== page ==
Evangelicals take their name from the koine Greek word euangelion, translated into English as "good news" and also known as "the evangel." It is from the evangel or gospel that evangelicals derive their identity. In the past fifty or so years, cracks have appeared in the definition of what it means to be an evangelical, which is why The Four Views on the Spectrum of Evangelicalism was written to help its readers understand "evangelicalism's diverse spectrum" (216).
Kevin Bauder, the first contributor, is a "fundamentalist" who believes that evangelicalism should be defined by minimal and maximal Christian fellowship. Minimal Christian fellowship is based on the fundamentals of the faith. Maximal Christian fellowship focuses on the fact that while Christians are united by the Word of God and can fellowship with other Christians on a minimal level, they must "limit their cooperation" on other levels and separate "from Christian leaders who will not separate from apostates" (37, 40).
Albert Mohler, the second contributor, argues that evangelicalism should be "confessional," because it can be defined as a "coherent movement only if it is also known for what it is not, because these boundaries help one to be clear about what the gospel is and is not" (95’96). This will help Christians avoid divisiveness over issues secondary to the gospel. Reformed or Presbyterian readers may wonder why a Reformed or Presbyterian theologian wasn't asked to articulate the "confessional" view of evangelicalism. As a Southern Baptist, Dr. Mohler adheres to the confession of faith of the Southern Baptist Convention, namely, the Baptist Faith and Message 2000. In order to teach at Southern Baptist Theological Seminary, professors have to adhere to the "Abstract of Principles," a document written in 1858 by John A. Broadus, James Petigru Boyce, and Basil Manly, Jr. "The Abstract of Principles" is based on the Second London Confession, which is a Baptist revision of the Westminster Confession. Mohler's confessional view of evangelicalism may not satisfy Presbyterians entirely, but his position is representative of a growing number of Calvinistic Baptists who want to recover a more vigorous theology for the evangelical
The third contributor is John Stackhouse whose chapter is on "generic evangelicalism." He states that evangelicalism cannot be defined, because "the definition of authentic and healthy Christian is inherently contestable" (141). The final contributor, Roger Olson, argues for what some call "big tent evangelicalism," because he sees the movement as having "no definable
While each view attempts to provide support for its respective positions, I was prompted to consider the importance of "Calvinism" to what it means to be evangelical. The Princeton theologian B. B. Warfield once asserted that evangelicalism "stands or falls with Calvinism" (quoted in Arthur C. Custance, The Sovereignty of Grace [Phillipsburg, NJ: Presbyterian and Reformed, 1979], 83’84).
By evangelicalism, he meant the term as used during the Protestant Reformation: a church founded on the gospel, the good news of salvation through the death and resurrection of Jesus. The "Calvinism" in view referred to the insistence on justification by grace alone, through faith alone, because of Christ alone. Evangelicalism stands for the gospel, and Calvinism stands for grace. Warfield was pointing out what every Christian should and must believe: the gospel stands or falls by grace. Warfield recognized that "the gospel" is not really the gospel unless it is a gospel of grace, which means the gospel is only good news if it announces what God has done to save sinners. If that is true, then the gospel of grace stands or falls with the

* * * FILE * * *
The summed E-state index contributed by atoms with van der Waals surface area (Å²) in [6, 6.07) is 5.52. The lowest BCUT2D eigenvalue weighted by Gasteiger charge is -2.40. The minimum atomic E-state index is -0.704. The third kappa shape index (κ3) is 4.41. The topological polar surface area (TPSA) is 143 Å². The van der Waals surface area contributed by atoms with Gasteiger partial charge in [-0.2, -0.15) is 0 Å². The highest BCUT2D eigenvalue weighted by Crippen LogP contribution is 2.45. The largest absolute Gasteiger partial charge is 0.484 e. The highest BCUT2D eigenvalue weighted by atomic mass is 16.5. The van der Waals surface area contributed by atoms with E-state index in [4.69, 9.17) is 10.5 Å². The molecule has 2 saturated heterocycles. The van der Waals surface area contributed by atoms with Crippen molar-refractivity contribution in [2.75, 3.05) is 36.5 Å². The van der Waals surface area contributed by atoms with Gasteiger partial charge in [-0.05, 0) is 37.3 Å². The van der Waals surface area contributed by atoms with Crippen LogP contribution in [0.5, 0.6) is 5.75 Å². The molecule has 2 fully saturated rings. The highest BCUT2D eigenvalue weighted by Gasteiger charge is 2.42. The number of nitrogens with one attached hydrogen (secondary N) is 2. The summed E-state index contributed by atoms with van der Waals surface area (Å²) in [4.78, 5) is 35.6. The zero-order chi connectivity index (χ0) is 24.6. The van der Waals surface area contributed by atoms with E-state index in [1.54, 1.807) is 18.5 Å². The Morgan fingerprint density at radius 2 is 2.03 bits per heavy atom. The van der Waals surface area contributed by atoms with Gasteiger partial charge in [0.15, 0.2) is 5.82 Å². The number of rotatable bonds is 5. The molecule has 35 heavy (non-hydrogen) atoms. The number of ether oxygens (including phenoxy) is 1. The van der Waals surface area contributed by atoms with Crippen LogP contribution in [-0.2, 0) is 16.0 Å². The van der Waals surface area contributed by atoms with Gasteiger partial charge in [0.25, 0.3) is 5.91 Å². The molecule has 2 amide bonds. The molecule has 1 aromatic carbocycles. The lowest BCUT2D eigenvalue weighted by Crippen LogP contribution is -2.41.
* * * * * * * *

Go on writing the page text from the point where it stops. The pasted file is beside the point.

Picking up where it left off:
doctrines of grace.
Turning to additional sources, the most helpful way to think through what it means to be an evangelical is to understand the theological categories of catholic, evangelical, and Reformed. In For Calvinism (Zondervan, 2011), Michael Horton points out that "there is only the Christian faith, which is founded on the teachings of the prophets and apostles, with Jesus Christ as its cornerstone" (25). First, "all Christians are catholic’that is, a living expression of Christ's visible church that affirms the ecumenical creeds on the basis of Scripture" (27). Second, evangelicals are those who "believe, confess, and spread the good news of God's saving work in Jesus Christ" (27). Finally, the keys of the Reformation are Scripture alone (sola scriptura), salvation by grace alone (sola gratia) in Christ alone (solo Christo), through faith alone (sola fide). Consequently, all of the glory goes to God alone (soli Deo gloria). "Every distinctive feature of Reformed theology or Calvinism is aimed at clarifying and defending this evangelical core of Christianity, with the goal of reconciling sinners to God in Christ for true worship of the triune God" (28). This is what led Dr. Thomas Nettles to claim that "the purest and most consistent expression of evangelicalism resides within the halls of Calvinism."
Regardless of how one views the evangelical movement, Four Views on the Spectrum of Evangelicalism will help its readers think through which version of evangelicalism they relate to: fundamentalism, baptistic confessionalism, generic evangelicalism, or postconservative evangelicalism. This debate is not trivial, nor is it merely academic. As all evangelicals will give an account for how we respond to the evangel, we need to heed Paul's teaching in Philippians 1:27: "Conduct yourselves in a manner worthy of the gospel of Christ."